How to Trade in My Car Instead of Refinancing

Trading in your car lets you get out from under a high auto loan payment.

Trading in your car lets you get out from under a high auto loan payment.

Struggling with a car payment often sends young couples looking for their options. Refinancing an auto loan requires you to secure financing with a new lender. You often end up extending the life of the existing loan with a different interest rate. The alternative to refinancing is to trade in your car for another vehicle with a lower monthly payment. This is a way to trade in a vehicle you aren't pleased with and get out from under a huge debt.

Contact your auto loan creditor to find out the exact payoff balance for your car.

Find out the trade-in value of your car at the Kelley Blue Book or NADA website.

Inquire with several local car dealerships to find out a trade-in value for your vehicle. Shop it around to big dealerships and smaller ones. You may find a difference in the amount offered by each dealership.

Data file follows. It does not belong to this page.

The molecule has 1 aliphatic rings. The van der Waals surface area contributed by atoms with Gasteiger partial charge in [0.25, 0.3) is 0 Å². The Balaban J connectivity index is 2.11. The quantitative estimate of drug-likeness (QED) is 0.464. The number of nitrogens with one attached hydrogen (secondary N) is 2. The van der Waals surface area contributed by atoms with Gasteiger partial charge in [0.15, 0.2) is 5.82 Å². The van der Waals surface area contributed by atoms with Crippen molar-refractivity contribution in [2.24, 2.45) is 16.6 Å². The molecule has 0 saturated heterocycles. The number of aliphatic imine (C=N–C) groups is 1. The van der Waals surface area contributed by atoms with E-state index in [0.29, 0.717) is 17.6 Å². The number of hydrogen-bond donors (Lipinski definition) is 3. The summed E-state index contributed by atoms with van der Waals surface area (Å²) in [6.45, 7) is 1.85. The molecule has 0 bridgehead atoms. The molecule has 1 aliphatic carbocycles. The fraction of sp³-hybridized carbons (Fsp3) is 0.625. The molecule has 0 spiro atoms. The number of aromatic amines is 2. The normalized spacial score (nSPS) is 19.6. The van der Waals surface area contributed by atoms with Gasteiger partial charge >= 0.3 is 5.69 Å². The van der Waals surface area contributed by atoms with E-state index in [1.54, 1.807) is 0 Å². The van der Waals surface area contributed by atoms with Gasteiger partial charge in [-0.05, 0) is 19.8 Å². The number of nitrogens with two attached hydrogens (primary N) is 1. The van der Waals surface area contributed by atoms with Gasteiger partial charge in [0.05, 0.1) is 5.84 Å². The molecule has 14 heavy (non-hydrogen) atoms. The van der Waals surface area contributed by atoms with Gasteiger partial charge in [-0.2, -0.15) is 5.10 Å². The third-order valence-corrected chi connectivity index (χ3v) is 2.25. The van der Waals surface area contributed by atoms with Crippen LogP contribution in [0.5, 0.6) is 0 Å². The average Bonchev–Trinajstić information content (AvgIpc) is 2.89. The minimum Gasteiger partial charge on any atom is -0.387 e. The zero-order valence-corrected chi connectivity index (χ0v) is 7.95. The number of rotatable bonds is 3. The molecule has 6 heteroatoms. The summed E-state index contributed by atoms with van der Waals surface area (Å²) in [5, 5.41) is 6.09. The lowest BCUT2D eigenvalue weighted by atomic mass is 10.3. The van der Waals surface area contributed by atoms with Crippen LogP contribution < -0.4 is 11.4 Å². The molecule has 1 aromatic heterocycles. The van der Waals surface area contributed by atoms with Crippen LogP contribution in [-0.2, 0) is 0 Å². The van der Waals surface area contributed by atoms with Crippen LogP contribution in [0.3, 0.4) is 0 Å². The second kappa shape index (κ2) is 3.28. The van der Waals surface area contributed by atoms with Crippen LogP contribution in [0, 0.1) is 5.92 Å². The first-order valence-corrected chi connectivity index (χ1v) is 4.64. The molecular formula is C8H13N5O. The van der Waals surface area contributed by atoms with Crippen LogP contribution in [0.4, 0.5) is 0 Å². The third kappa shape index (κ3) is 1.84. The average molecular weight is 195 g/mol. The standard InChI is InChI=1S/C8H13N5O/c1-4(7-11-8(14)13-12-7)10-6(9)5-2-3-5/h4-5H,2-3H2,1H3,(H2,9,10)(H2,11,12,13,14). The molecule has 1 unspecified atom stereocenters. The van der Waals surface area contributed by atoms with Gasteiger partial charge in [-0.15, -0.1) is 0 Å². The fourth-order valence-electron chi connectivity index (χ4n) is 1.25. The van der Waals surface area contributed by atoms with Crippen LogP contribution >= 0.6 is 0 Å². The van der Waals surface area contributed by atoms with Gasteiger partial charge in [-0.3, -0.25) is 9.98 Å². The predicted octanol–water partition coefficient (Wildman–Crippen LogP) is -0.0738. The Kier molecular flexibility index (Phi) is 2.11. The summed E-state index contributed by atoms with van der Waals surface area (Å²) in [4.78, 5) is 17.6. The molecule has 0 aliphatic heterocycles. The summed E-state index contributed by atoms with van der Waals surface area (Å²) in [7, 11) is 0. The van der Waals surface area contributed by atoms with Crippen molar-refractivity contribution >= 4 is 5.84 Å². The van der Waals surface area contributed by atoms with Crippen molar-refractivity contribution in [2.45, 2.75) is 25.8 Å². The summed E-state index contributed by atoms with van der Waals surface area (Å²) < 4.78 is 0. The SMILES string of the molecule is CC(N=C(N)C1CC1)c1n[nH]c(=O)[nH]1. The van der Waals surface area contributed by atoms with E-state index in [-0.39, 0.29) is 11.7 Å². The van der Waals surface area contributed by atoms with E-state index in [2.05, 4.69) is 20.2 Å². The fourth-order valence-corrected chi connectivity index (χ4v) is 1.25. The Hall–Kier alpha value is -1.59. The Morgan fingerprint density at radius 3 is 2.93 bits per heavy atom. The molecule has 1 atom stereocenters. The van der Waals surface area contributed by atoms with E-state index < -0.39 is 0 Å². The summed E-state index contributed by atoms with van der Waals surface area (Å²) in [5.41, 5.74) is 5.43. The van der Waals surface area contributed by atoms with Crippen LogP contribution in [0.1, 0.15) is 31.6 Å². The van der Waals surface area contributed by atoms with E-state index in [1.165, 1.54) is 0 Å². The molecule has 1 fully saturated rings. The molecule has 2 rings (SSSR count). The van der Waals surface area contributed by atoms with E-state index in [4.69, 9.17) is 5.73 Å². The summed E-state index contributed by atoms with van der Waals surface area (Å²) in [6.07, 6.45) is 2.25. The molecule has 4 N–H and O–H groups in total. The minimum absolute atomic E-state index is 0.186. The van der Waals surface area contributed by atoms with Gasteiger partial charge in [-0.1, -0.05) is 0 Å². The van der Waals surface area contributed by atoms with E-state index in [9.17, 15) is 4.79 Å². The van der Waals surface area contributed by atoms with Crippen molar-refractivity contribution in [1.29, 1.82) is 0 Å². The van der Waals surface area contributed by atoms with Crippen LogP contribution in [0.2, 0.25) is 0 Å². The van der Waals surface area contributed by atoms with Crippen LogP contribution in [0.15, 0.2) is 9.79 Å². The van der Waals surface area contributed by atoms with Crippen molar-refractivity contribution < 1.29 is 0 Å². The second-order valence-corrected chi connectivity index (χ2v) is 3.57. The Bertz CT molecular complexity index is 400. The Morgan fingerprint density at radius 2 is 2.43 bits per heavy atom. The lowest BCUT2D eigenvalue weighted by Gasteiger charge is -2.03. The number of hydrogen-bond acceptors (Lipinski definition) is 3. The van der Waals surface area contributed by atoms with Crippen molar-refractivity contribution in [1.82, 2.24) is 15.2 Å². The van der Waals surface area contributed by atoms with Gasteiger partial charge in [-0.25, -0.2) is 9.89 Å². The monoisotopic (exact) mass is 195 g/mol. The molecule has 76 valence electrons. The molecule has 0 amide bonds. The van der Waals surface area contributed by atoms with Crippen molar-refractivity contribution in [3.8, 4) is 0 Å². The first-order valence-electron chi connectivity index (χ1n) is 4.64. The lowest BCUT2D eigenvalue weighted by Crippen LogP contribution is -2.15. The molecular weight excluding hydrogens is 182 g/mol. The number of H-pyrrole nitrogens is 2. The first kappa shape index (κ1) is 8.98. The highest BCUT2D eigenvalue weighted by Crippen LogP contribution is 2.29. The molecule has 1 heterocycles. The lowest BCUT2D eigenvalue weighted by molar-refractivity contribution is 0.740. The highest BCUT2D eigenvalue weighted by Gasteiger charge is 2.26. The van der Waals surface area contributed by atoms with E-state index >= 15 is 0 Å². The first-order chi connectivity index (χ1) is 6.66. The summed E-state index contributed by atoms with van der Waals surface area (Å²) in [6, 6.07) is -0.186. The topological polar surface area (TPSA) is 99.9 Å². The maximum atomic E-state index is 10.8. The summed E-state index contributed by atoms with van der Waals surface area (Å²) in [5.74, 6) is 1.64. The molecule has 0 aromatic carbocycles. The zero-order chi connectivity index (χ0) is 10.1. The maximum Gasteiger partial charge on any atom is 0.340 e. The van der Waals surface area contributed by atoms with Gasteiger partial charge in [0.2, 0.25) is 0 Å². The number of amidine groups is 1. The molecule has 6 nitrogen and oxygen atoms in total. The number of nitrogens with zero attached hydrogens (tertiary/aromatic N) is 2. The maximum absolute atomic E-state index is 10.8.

Shop for another car to replace your trade-in vehicle. Fill out the paperwork with the dealership to place a hold on the vehicle.

Acquire new financing from your existing auto loan dealer or a new creditor. Fill out several applications with different lenders to get the best rate. Your credit score is not affected by multiple inquiries for auto loans within a 30-day period.

Provide the bill of sale to your new financing company. Fill out the auto loan paperwork with your new financing company to buy your new vehicle.

Get a check from the dealership for the trade-in value of your car. Take the check to your creditor to pay it off. Get a lien release and the title from the creditor. Take both documents to the car dealership to turn over property rights to the dealership and get your new car.

Tips

  • If you're doing business with only one dealership, Consumer Reports recommends negotiating the new vehicle's price before discussing the price for your trade-in.
  • You'll get more money for your vehicle if you sell it instead of trading it in. This option works best when you are upside down in a car loan.

Warning

  • Being upside down in a loan means you may have to roll any remaining balance after the trade into a new car loan.
 

About the Author

Leigh Thompson began writing in 2007 and specializes in creating content for websites. She has been published online in various capacities. Thompson has an associate degree in information technology from the University of Kansas and is working on a bachelor's degree in business and personal finance.

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